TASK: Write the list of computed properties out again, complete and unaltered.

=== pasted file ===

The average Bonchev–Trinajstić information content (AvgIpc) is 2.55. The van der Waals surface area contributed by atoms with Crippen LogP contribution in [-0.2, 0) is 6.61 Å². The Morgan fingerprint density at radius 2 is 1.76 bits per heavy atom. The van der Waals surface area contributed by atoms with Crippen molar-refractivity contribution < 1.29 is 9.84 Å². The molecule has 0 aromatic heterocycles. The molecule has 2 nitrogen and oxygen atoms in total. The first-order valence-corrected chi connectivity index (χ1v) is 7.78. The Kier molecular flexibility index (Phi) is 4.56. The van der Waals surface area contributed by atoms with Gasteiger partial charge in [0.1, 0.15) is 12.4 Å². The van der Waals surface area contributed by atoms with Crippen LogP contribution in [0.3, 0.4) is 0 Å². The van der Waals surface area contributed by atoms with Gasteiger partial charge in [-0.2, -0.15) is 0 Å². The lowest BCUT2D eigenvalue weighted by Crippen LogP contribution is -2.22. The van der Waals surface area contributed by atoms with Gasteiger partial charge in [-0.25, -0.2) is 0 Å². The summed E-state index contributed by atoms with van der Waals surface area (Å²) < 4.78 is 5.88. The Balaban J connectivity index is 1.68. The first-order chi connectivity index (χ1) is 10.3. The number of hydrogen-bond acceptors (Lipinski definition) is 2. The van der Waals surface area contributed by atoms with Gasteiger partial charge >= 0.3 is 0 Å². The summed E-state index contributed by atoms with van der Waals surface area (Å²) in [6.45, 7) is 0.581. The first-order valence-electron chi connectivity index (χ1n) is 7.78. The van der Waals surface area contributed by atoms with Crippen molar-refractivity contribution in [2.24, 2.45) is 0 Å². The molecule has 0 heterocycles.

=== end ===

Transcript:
The average Bonchev–Trinajstić information content (AvgIpc) is 2.55. The van der Waals surface area contributed by atoms with Crippen LogP contribution in [-0.2, 0) is 6.61 Å². The Morgan fingerprint density at radius 2 is 1.76 bits per heavy atom. The van der Waals surface area contributed by atoms with Crippen molar-refractivity contribution < 1.29 is 9.84 Å². The molecule has 0 aromatic heterocycles. The molecule has 2 nitrogen and oxygen atoms in total. The first-order valence-corrected chi connectivity index (χ1v) is 7.78. The Kier molecular flexibility index (Phi) is 4.56. The van der Waals surface area contributed by atoms with Gasteiger partial charge in [0.1, 0.15) is 12.4 Å². The van der Waals surface area contributed by atoms with Crippen LogP contribution in [0.3, 0.4) is 0 Å². The van der Waals surface area contributed by atoms with Gasteiger partial charge in [-0.2, -0.15) is 0 Å². The lowest BCUT2D eigenvalue weighted by Crippen LogP contribution is -2.22. The van der Waals surface area contributed by atoms with Gasteiger partial charge in [-0.25, -0.2) is 0 Å². The summed E-state index contributed by atoms with van der Waals surface area (Å²) < 4.78 is 5.88. The Balaban J connectivity index is 1.68. The first-order chi connectivity index (χ1) is 10.3. The number of hydrogen-bond acceptors (Lipinski definition) is 2. The van der Waals surface area contributed by atoms with Gasteiger partial charge >= 0.3 is 0 Å². The summed E-state index contributed by atoms with van der Waals surface area (Å²) in [6.45, 7) is 0.581. The first-order valence-electron chi connectivity index (χ1n) is 7.78. The van der Waals surface area contributed by atoms with Crippen molar-refractivity contribution in [2.24, 2.45) is 0 Å². The molecule has 0 heterocycles.